See You in the Darkness

Barbara Stanywck and Fred MacMurray - Double Indemnity 1944One chilly February evening back in 2008, mystery writer Alan Gordon drove me home from a book launch for Queens Noir (Akashic, 2008), an anthology of dark tales set in my home borough. Both Alan and I live in Forest Hills, a pretty serene neighborhood set deep into Queens. As we approached the police precinct at the corner of Yellowstone and Austin that night, we noticed a burst of activity out front, including TV cameras and roving reporters. The next day, Alan e-mailed me: “So, all those camera crews at the precinct last night were about the arrest of the orthodontist’s wife for contracting his murder. My wife said, ‘I always knew she was crooked.’ ”

I knew the case vaguely. Back in October 2007, Daniel Malakov, a local man the newspapers described as a “prominent member” of Forest Hills’s Bukharian Jewish community, had been shot and killed in a nearby playground in full view of his four-year-old daughter. Ultimately, his estranged doctor-wife, Mazoltuv Borukhova, was convicted of first-degree murder and conspiring with a distant cousin to kill Malakov, with whom she was embroiled in a fierce custody battle. The key piece of evidence: a homemade silencer discarded at the scene. The silencer was traced to Borukhova’s cousin, whose fingerprints were on file for evading a subway fare. Shortly thereafter, police found that an astounding ninety-one calls had been made between the cousin and Dr. Borukhova during the three weeks preceding the murder. The jig was up.

In my reply to Alan’s e-mail, I remember noting that the whole story was in fact the classic noir tale — wife hires man to kill husband, only to find herself trapped in her own web of deception. Double Indemnity come to life. But, of course, beneath the genre staples, the case speaks to something far more elemental about the enduring attraction of crime fiction — particularly noir, with its emphasis on the fickle finger of fate. There is a tendency to dismiss crime novels as lurid, as trivial, as escapist. These dismissals always strike me as anxious attempts to diminish the genre’s actual, visceral lure. That, instead of being disposable yarns to be consumed quickly and tossed aside, crime novels speak to our very essence, to the often painfully compelling (impelling) emotions that, for all the layers of “civilization” and modernity that lay atop us, still can’t be soothed. Desire. Greed. Wrath. Envy. Revenge. These are timeless drives. Universal ones.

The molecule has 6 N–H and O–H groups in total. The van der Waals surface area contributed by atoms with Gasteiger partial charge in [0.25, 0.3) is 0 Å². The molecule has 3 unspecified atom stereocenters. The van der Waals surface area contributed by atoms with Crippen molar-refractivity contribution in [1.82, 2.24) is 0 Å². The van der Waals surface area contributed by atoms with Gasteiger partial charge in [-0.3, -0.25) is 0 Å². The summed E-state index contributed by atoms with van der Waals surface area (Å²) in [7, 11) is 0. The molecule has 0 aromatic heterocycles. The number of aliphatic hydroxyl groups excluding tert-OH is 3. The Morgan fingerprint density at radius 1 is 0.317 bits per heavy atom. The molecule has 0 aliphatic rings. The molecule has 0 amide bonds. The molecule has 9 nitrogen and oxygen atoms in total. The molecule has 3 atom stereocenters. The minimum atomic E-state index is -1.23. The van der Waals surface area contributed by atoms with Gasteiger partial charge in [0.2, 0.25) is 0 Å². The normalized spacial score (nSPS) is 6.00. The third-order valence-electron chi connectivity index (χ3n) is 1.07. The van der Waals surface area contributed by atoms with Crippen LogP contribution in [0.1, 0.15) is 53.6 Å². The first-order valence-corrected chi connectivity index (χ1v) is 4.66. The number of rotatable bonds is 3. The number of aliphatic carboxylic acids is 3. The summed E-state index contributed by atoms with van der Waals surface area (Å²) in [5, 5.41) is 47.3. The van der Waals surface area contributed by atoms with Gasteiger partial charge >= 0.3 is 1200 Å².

When we read about the orthodontist and his wife, the feelings we have are inevitably complicated, and they can reflect all kinds of biases that speak to our personal experiences of loss, marriages gone wrong, the particular intensities of maternal or paternal love. They draw forward just the kind of tangle of primal feelings that crime novels do — the sense that despite  all our attempts to contain chaos, most of all the chaos inside of us, sometimes we can’t. Sometimes things just go terribly wrong.